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Strauss Painting, Inc v. Mt. Hawley Insurance Company

New York Supreme and/or Appellate Courts Appellate Division, First Department


April 11, 2013

STRAUSS PAINTING, INC.,
PLAINTIFF-RESPONDENT-APPELLANT,
v.
MT. HAWLEY INSURANCE COMPANY,
DEFENDANT-APPELLANT-RESPONDENT,
METROPOLITAN OPERA ASSOCIATION, INC.,
DEFENDANT-RESPONDENT-APPELLANT.

Strauss Painting, Inc. v Mt. Hawley Ins. Co.

Published by New York State Law Reporting Bureau pursuant to Judiciary Law § 431.

This opinion is uncorrected and subject to revision before publication in the Official Reports.

Decided on April 11, 2013

Friedman, J.P., Moskowitz, DeGrasse, Richter, Gische, JJ.

Order and judgment (one paper), Supreme Court, New York County (Doris Ling-Cohan, J.), entered November 4, 2011, which granted Mt. Hawley Insurance Company's (Mt. Hawley) motion for summary judgment declaring that it has no obligation to defend or indemnify plaintiff in the underlying personal injury action, granted defendant Metropolitan Opera Association, Inc.'s (the Met) motion for summary judgment declaring that Mt. Hawley is obligated to defend and indemnify the Met in an underlying personal injury action, denied Mt. Hawley's cross motion for summary judgment declaring that it is not obligated to defend or indemnify the Met in the underlying action, and dismissed the Met's second and third cross claims against Mt. Hawley on the basis that they were abandoned; as amended by the order, same court and Justice, entered October 16, 2012, upon reargument, reinstating the Met's second and third cross claims on the basis that they were not abandoned; as further amended by order, same court and Justice, entered October 16, 2012, upon reargument, declaring that Mt. Hawley's duty to defend and indemnify is conditioned upon a finding of negligence by plaintiff or those acting on plaintiff's behalf, unanimously modified, on the law, to 1) deny Mt. Hawley's motion for the dismissal of the complaint as against it upon the declaration that Mt. Hawley has no duty to defend and indemnify plaintiff, 2) to dismiss the Met's third cross claim against Mt. Hawley for expenses incurred in this action, 3) to delete that portion of the court's October 16, 2012 order upon reargument that conditioned Mt. Hawley's duty to defend and indemnify the Met upon a finding of negligence by plaintiff in the underlying action and to declare that Mt. Hawley's duty to defend the Met shall arise and be conditioned upon a finding of an act or omission by plaintiff or one acting on plaintiff's behalf, and otherwise affirmed, without costs.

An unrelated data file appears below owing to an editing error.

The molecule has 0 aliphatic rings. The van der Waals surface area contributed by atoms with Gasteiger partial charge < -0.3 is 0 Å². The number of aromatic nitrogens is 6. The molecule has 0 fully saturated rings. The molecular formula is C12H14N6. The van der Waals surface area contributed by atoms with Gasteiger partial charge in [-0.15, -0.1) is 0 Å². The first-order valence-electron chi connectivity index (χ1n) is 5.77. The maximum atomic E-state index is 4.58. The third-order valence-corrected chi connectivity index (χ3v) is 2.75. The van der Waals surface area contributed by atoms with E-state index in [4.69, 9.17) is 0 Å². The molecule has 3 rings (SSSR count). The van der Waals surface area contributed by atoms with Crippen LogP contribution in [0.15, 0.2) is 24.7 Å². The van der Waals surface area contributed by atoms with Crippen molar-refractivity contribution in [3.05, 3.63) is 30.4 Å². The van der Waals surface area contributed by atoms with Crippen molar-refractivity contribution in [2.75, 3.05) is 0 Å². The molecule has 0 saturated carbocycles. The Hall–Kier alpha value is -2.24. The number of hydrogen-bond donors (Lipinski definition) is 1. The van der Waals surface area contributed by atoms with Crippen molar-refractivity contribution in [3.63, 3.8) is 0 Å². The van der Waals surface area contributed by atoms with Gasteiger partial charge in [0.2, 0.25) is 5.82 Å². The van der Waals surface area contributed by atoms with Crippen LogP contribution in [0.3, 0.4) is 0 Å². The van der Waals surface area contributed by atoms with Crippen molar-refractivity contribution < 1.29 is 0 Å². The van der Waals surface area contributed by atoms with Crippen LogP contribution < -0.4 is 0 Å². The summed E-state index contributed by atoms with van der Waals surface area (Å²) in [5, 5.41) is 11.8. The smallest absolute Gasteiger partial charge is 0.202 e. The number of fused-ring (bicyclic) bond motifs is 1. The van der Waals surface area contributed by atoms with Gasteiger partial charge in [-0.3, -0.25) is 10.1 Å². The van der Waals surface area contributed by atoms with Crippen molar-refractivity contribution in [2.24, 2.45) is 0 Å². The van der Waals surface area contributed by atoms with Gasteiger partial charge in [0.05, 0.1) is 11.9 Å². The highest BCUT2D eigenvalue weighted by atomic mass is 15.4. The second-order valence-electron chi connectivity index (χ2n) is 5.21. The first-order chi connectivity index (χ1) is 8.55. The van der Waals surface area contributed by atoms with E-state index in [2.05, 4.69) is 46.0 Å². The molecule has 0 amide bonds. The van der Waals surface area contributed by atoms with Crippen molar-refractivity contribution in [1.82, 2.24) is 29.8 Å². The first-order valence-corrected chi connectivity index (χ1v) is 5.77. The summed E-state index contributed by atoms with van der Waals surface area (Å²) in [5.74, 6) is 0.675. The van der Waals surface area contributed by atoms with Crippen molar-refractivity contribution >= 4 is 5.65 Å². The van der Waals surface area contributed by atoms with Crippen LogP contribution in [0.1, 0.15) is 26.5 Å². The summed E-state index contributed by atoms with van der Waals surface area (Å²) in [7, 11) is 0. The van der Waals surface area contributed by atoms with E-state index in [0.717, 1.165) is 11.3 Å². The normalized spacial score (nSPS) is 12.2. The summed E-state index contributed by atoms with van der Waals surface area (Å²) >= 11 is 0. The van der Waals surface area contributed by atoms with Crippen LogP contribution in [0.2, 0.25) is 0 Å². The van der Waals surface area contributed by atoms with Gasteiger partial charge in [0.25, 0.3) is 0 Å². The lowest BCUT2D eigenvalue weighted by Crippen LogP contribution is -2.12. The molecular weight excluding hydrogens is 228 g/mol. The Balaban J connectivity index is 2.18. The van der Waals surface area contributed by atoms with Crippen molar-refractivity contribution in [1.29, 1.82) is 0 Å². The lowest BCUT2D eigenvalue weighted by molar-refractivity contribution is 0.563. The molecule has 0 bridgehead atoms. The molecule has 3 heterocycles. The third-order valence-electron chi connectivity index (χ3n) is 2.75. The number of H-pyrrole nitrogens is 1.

The court properly determined that Mt. Hawley is obligated to defend and indemnify the Met in the underlying personal injury action. It is undisputed that there was a contract between plaintiff and the Met and that the contract required plaintiff to purchase insurance coverage naming the Met as an additional insured. It is also undisputed that plaintiff's commercial general liability (CGL) policy from Mt. Hawley contained an additional insured endorsement. The court correctly rejected Mt. Hawley's interpretation of the contract language, as it would be inconsistent with the terms of the contract and the policy (Bruckmann, Rosser, Sherrill & Co., L.P. v Marsh USA, Inc., 87 AD3d 65, 70 [1st Dept 2011]).

The court also properly rejected Mt. Hawley's argument that it timely disclaimed coverage to the Met on the basis of late notice. The only letters sent by Mt. Hawley to the Met were those intended to preserve its right to disclaim. These letters were insufficient to actually disclaim coverage (see Hartford Ins. Co. v County of Nassau, 46 NY2d 1028, 1029 [1979]).

The wording of the court's declaration that the Met is entitled to defense and indemnity in the underlying action must be altered, however, to exclude the necessity of a finding of negligence by plaintiff in the underlying action. The additional insured endorsement speaks in terms of "acts or omissions," not negligence. Thus, in the unlikely event that it would be found that some nonnegligent act by plaintiff caused the accident, the Met would still be entitled to coverage under the additional insured endorsement (see Admiral Ins. Co. v Joy Contrs., Inc., 81 AD3d 521, 523 [1st Dept 2011], mod on other grounds 19 NY3d 448 [2012]).

The Met is not entitled to reimbursement of expenses incurred in this action (see New York Univ. v Continental Ins. Co., 87 NY2d 308, 324 [1995]).

The court properly found that Mt. Hawley is not required to defend and indemnify plaintiff in the underlying action. Plaintiff's notice of the accident to Mt. Hawley was untimely as a matter of law, and Mt. Hawley timely disclaimed coverage on that ground. Plaintiff's notice to its broker did not provide timely notice to Mt. Hawley. There is no indication that plaintiff's broker acted as an agent for Mt. Hawley or that the CGL policy listed plaintiff's broker as its agent (cf. Mighty Midgets v Centennial Ins. Co., 47 NY2d 12 [1979]). Nor was plaintiff's alleged belief of non-liability reasonable under the circumstances (see Hermitage Ins. Co. v JDG Lexington Corp., 99 AD3d 428 [1st Dept 2012]). Mt. Hawley was entitled to a declaration in its favor, but the complaint should not have been dismissed as against it (see Lanza v Wagner, 11 NY2d 317, 334, 340 [1962], cert denied 371 US 901 [1962]).

THIS CONSTITUTES THE DECISION AND ORDER OF THE SUPREME COURT, APPELLATE DIVISION, FIRST DEPARTMENT.

ENTERED: APRIL 11, 2013

CLERK

20130411

© 1992-2013 VersusLaw Inc.



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